10 to try
Each of the recommendations included here is available to view in the UK.
What else got missed from the list below? Withnail & I (1987) may be set in Camden, but most of the London scenes were filmed in Notting Hill. Venus (2006) got Peter O’Toole his last Oscar nomination, but aside from his performance, it’s not particularly memorable. It’s tempting to include a James Bond film to add some glamour, but a car chase in Brent Cross Shopping Centre’s car park sadly wasn’t enough to justify the inclusion of Tomorrow Never Dies (1997).
Trottie True (1949)
Director Brian Desmond Hurst
Any film with heroines named Trottie and Bouncie is off to a flying start, and this bawdy musical starring Jean Kent as a turn-of-the-century musical hall star is a riot throughout. Kent seizes the role of a girl who just wants to have fun with gusto, from her precocious Camden childhood to belting out showtunes at the Old Bedford Music Hall, winning a host of male admirers on the way.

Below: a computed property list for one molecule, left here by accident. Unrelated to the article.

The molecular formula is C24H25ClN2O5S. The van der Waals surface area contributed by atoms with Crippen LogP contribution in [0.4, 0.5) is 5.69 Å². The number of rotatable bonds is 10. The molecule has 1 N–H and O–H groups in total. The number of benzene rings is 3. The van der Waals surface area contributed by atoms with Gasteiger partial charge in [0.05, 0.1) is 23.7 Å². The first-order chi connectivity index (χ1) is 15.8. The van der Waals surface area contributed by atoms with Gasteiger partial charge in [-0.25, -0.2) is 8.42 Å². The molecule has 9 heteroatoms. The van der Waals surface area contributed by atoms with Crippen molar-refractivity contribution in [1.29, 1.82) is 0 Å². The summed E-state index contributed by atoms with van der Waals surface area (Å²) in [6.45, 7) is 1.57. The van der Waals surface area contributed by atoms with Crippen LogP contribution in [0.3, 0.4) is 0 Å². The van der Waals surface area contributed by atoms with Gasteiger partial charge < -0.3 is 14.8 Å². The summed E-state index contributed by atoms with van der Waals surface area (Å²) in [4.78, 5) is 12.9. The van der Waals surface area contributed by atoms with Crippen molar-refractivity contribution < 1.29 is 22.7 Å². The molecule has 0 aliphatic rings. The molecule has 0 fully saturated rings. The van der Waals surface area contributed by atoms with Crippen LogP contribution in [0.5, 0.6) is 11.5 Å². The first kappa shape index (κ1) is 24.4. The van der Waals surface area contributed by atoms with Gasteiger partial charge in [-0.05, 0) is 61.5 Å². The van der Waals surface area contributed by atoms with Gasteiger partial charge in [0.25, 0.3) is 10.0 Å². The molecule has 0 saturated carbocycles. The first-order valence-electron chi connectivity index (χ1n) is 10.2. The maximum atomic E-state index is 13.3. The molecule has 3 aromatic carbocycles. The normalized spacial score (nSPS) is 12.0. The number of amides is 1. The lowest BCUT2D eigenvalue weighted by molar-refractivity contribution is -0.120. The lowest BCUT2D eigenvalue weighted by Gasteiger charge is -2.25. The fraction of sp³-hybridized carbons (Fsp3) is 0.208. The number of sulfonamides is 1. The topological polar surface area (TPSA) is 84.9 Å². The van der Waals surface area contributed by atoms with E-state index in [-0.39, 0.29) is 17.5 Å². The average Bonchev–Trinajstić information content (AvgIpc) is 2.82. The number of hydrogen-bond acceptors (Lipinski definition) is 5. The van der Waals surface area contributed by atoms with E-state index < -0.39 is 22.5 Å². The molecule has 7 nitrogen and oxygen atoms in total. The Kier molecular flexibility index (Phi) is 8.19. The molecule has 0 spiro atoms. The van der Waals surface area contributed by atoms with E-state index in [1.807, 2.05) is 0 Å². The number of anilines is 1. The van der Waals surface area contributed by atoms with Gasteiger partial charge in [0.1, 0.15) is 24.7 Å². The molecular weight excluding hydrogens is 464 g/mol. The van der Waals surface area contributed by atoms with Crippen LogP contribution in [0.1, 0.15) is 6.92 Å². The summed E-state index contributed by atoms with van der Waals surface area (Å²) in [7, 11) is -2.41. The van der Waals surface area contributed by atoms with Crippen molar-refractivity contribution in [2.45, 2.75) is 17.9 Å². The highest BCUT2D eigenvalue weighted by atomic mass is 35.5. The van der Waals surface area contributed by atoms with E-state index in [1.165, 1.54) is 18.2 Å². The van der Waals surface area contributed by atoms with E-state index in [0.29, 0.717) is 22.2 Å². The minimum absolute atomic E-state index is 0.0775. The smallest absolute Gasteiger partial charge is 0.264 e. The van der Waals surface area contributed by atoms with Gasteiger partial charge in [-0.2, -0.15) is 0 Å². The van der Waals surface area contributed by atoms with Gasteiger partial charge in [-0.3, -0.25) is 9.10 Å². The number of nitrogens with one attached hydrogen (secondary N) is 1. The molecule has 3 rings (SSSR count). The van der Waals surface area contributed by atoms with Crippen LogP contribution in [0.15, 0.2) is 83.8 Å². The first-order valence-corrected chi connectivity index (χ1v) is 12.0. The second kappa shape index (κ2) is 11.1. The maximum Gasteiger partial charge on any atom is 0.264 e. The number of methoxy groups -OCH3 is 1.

This is a film that loves women – the female characters trump the rather stuffy men, and the film has a surprisingly amused view of marital infidelity, at least when conducted by the wives. Its celebratory and unpatronising view of its working-class heroes is similarly unusual for the time. The scene where Trottie wins over her snooty mother-in-law at a posh soirée is a delight.
The Ladykillers (1955)
Director Alexander Mackendrick
Not many films in which most of its characters meet violent deaths can boast a U-certificate, but Ealing was no normal film studio. This marvellous black comedy follows a gang of robbers ploting to kill a sweet old lady, who threatens to inform the police about their recent theft. It’s perfectly pitched throughout, with Katie Johnson’s Mrs Wilberforce oblivious to the murderous intentions of the criminals around her, including Alec Guinness and Peter Sellers.
The film makes excellent use of now unrecognisable locations around King’s Cross and St Pancras, from the theft of the loot to the eerie final sequence, where two characters fight to the death above the railway. And the ending is just wonderful.
Momma Don’t Allow (1956)
Directors Karel Reisz, Tony Richardson